[Show abstract][Hide abstract] ABSTRACT: (E)-β-caryophyllene (BCP) is a natural sesquiterpene found in many essential oils of spice (best known for contributing to the spiciness of black pepper) and food plants with recognized anti-inflammatory properties. Recently it was shown that BCP is a natural agonist of endogenous cannabinoid 2 (CB(2)) receptors, which are expressed in immune cells and mediate anti-inflammatory effects. In this study we aimed to test the effects of BCP in a clinically relevant murine model of nephropathy (induced by the widely used antineoplastic drug cisplatin) in which the tubular injury is largely dependent on inflammation and oxidative/nitrative stress. β-caryophyllene dose-dependently ameliorated cisplatin-induced kidney dysfunction, morphological damage, and renal inflammatory response (chemokines MCP-1 and MIP-2, cytokines TNF-α and IL-1β, adhesion molecule ICAM-1, and neutrophil and macrophage infiltration). It also markedly mitigated oxidative/nitrative stress (NOX-2 and NOX-4 expression, 4-HNE and 3-NT content) and cell death. The protective effects of BCP against biochemical and histological markers of nephropathy were absent in CB(2) knockout mice. Thus, BCP may be an excellent therapeutic agent to prevent cisplatin-induced nephrotoxicity through a CB(2) receptor-dependent pathway. Given the excellent safety profile of BCP in humans it has tremendous therapeutic potential in a multitude of diseases associated with inflammation and oxidative stress.
Free Radical Biology and Medicine 01/2012; 52(8):1325-33. · 5.27 Impact Factor
[Show abstract][Hide abstract] ABSTRACT: Cisplatin is a widely used antineoplastic agent; however, its major limitation is the development of dose-dependent nephrotoxicity whose precise mechanisms are poorly understood. Here we show not only that mitochondrial dysfunction is a feature of cisplatin nephrotoxicity, but also that targeted delivery of superoxide dismutase mimetics to mitochondria largely prevents the renal effects of cisplatin. Cisplatin induced renal oxidative stress, deterioration of mitochondrial structure and function, an intense inflammatory response, histopathological injury, and renal dysfunction. A single systemic dose of mitochondrially targeted antioxidants, MitoQ or Mito-CP, dose-dependently prevented cisplatin-induced renal dysfunction. Mito-CP also prevented mitochondrial injury and dysfunction, renal inflammation, and tubular injury and apoptosis. Despite being broadly renoprotective against cisplatin, Mito-CP did not diminish cisplatin's antineoplastic effect in a human bladder cancer cell line. Our results highlight the central role of mitochondrially generated oxidants in the pathogenesis of cisplatin nephrotoxicity. Because similar compounds seem to be safe in humans, mitochondrially targeted antioxidants may represent a novel therapeutic approach against cisplatin nephrotoxicity.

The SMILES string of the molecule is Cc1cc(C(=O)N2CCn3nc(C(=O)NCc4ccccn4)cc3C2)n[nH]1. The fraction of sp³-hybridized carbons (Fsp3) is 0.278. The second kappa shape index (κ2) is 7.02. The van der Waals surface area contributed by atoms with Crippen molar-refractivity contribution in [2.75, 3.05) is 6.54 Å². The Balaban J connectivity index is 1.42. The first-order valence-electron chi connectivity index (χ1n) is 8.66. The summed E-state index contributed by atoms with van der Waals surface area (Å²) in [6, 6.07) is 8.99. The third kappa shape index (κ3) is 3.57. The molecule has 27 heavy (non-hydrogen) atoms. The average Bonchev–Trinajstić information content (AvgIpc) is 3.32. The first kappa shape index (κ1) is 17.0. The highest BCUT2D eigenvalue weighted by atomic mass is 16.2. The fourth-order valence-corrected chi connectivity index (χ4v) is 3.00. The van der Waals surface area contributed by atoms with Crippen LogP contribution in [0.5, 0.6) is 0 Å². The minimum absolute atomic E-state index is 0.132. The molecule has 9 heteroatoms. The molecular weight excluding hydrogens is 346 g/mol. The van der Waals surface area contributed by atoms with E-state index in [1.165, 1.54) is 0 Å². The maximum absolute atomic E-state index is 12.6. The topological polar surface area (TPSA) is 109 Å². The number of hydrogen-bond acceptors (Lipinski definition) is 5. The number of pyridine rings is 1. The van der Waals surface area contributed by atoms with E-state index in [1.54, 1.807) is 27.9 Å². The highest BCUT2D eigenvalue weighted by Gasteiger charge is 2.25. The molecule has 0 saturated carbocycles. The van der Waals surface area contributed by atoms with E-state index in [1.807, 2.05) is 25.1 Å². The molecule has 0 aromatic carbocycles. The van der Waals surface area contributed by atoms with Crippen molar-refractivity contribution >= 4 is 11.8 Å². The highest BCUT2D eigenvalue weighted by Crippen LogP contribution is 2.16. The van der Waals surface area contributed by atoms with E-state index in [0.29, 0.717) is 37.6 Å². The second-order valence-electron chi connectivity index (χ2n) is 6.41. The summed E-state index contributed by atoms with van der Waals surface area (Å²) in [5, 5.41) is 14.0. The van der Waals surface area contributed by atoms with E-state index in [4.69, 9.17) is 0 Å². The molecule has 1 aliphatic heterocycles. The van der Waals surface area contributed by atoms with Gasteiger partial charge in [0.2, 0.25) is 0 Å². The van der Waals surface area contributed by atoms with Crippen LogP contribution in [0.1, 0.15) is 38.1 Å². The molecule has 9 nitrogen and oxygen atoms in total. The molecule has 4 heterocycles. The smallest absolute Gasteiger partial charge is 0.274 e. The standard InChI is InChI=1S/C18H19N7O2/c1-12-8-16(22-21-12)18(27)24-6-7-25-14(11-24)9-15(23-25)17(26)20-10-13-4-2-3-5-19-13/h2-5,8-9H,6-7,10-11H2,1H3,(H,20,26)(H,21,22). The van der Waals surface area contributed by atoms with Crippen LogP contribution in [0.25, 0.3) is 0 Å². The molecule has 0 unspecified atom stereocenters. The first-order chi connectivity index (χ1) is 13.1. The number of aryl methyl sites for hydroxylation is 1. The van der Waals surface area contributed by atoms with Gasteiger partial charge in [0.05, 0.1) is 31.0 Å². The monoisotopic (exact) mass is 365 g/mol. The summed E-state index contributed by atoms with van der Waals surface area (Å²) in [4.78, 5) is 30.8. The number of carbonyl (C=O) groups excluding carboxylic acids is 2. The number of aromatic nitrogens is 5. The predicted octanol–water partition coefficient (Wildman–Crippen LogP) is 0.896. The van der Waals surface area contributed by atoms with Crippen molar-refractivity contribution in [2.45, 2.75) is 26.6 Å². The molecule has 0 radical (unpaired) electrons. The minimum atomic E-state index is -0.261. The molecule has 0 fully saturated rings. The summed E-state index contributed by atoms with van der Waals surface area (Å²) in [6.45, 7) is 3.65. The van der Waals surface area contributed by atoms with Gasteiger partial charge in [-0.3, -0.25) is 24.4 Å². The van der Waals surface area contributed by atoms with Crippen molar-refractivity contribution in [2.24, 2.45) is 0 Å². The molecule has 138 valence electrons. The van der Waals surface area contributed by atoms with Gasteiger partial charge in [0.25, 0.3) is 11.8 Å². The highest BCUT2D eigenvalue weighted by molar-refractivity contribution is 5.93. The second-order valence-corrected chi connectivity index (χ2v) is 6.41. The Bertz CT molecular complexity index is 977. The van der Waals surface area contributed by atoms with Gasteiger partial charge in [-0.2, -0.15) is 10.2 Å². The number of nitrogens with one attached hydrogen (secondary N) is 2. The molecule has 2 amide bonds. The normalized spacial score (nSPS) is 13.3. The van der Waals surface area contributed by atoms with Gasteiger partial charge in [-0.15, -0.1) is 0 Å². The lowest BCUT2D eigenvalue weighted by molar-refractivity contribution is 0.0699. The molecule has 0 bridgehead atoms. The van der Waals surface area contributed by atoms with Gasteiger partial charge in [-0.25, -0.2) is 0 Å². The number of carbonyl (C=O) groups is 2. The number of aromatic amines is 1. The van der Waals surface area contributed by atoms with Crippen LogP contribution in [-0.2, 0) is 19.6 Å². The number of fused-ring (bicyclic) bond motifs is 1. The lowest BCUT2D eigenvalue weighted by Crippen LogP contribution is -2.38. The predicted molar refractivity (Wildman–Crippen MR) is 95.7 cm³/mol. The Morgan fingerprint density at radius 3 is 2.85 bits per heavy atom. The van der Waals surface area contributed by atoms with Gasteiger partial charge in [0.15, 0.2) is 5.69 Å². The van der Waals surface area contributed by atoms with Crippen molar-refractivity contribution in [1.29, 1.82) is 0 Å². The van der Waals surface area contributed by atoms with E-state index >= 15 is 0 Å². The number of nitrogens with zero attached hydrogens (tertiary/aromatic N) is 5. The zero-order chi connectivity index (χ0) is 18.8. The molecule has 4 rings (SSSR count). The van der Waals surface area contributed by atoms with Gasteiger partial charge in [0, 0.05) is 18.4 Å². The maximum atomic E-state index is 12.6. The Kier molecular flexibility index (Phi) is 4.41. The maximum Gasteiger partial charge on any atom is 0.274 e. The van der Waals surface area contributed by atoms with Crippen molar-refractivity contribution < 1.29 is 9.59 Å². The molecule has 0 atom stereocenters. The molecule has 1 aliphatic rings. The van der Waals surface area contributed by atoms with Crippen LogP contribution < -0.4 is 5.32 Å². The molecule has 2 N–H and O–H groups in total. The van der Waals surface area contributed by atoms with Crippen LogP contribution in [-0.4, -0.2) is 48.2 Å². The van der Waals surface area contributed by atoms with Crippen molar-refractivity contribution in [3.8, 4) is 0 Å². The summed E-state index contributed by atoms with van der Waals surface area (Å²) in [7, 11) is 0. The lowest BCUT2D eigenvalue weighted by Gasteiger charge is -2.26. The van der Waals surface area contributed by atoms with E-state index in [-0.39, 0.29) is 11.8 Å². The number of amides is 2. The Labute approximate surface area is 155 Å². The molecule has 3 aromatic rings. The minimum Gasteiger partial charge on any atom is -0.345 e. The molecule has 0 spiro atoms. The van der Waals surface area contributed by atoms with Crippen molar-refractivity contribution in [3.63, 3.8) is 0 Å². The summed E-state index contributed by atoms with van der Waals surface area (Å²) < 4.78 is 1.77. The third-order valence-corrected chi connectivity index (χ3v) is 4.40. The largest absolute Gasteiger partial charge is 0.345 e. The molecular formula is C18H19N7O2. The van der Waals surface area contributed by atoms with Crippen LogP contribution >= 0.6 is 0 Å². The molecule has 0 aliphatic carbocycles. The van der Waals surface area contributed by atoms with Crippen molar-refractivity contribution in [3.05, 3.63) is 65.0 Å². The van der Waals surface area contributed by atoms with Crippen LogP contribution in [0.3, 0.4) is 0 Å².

Free Radical Biology and Medicine 11/2011; 52(2):497-506. · 5.27 Impact Factor
[Show abstract][Hide abstract] ABSTRACT: Cisplatin is a commonly used chemotherapeutic drug, the clinical use of which is limited by the development of dose-dependent nephrotoxicity. Enhanced inflammatory response, oxidative stress, and cell death have been implicated in the development of cisplatin-induced nephropathy; however, the precise mechanisms are elusive. Overactivation of the nuclear enzyme poly(ADP-ribose) polymerase-1 (PARP-1) by oxidative DNA damage under various pathological conditions promotes cell death and up-regulation of key proinflammatory pathways. In this study, using a well-established model of nephropathy, we have explored the role of PARP-1 in cisplatin-induced kidney injury. Genetic deletion or pharmacological inhibition of PARP-1 markedly attenuated the cisplatin-induced histopathological damage, impaired renal function (elevated serum BUN and creatinine levels), and enhanced inflammatory response (leukocyte infiltration; TNF-α, IL-1β, F4/80, adhesion molecules ICAM-1/VCAM-1 expression) and consequent oxidative/nitrative stress (4-HNE, 8-OHdG, and nitrotyrosine content; NOX2/NOX4 expression). PARP inhibition also facilitated the cisplatin-induced death of cancer cells. Thus, PARP activation plays an important role in cisplatin-induced kidney injury, and its pharmacological inhibition may represent a promising approach to preventing the cisplatin-induced nephropathy. This is particularly exciting because several PARP inhibitors alone or in combination with DNA-damaging anticancer agents show considerable promise in clinical trials for treatment of various malignancies (e.g., triple-negative breast cancer).
Free Radical Biology and Medicine 08/2011; 51(9):1774-88. · 5.27 Impact Factor